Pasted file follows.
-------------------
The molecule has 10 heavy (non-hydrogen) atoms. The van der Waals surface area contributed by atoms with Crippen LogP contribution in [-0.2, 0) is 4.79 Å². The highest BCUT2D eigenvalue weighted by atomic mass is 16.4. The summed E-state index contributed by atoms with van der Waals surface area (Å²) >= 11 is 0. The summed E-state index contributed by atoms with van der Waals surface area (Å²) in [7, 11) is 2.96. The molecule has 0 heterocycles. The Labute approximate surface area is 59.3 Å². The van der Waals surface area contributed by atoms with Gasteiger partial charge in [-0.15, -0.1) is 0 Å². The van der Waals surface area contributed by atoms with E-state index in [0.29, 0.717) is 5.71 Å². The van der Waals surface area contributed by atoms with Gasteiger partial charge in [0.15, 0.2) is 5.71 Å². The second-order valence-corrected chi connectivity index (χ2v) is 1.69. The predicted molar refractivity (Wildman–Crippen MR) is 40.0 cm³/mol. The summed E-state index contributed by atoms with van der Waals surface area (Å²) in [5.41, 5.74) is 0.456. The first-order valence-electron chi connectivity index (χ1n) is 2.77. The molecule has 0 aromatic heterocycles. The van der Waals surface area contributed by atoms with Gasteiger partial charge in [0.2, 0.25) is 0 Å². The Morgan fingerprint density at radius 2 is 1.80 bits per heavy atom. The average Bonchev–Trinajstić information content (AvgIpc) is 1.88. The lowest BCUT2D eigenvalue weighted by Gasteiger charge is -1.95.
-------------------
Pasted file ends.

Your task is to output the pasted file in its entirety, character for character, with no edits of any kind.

The molecule has 10 heavy (non-hydrogen) atoms. The van der Waals surface area contributed by atoms with Crippen LogP contribution in [-0.2, 0) is 4.79 Å². The highest BCUT2D eigenvalue weighted by atomic mass is 16.4. The summed E-state index contributed by atoms with van der Waals surface area (Å²) >= 11 is 0. The summed E-state index contributed by atoms with van der Waals surface area (Å²) in [7, 11) is 2.96. The molecule has 0 heterocycles. The Labute approximate surface area is 59.3 Å². The van der Waals surface area contributed by atoms with Gasteiger partial charge in [-0.15, -0.1) is 0 Å². The van der Waals surface area contributed by atoms with E-state index in [0.29, 0.717) is 5.71 Å². The van der Waals surface area contributed by atoms with Gasteiger partial charge in [0.15, 0.2) is 5.71 Å². The second-order valence-corrected chi connectivity index (χ2v) is 1.69. The predicted molar refractivity (Wildman–Crippen MR) is 40.0 cm³/mol. The summed E-state index contributed by atoms with van der Waals surface area (Å²) in [5.41, 5.74) is 0.456. The first-order valence-electron chi connectivity index (χ1n) is 2.77. The molecule has 0 aromatic heterocycles. The van der Waals surface area contributed by atoms with Gasteiger partial charge in [0.2, 0.25) is 0 Å². The Morgan fingerprint density at radius 2 is 1.80 bits per heavy atom. The average Bonchev–Trinajstić information content (AvgIpc) is 1.88. The lowest BCUT2D eigenvalue weighted by Gasteiger charge is -1.95.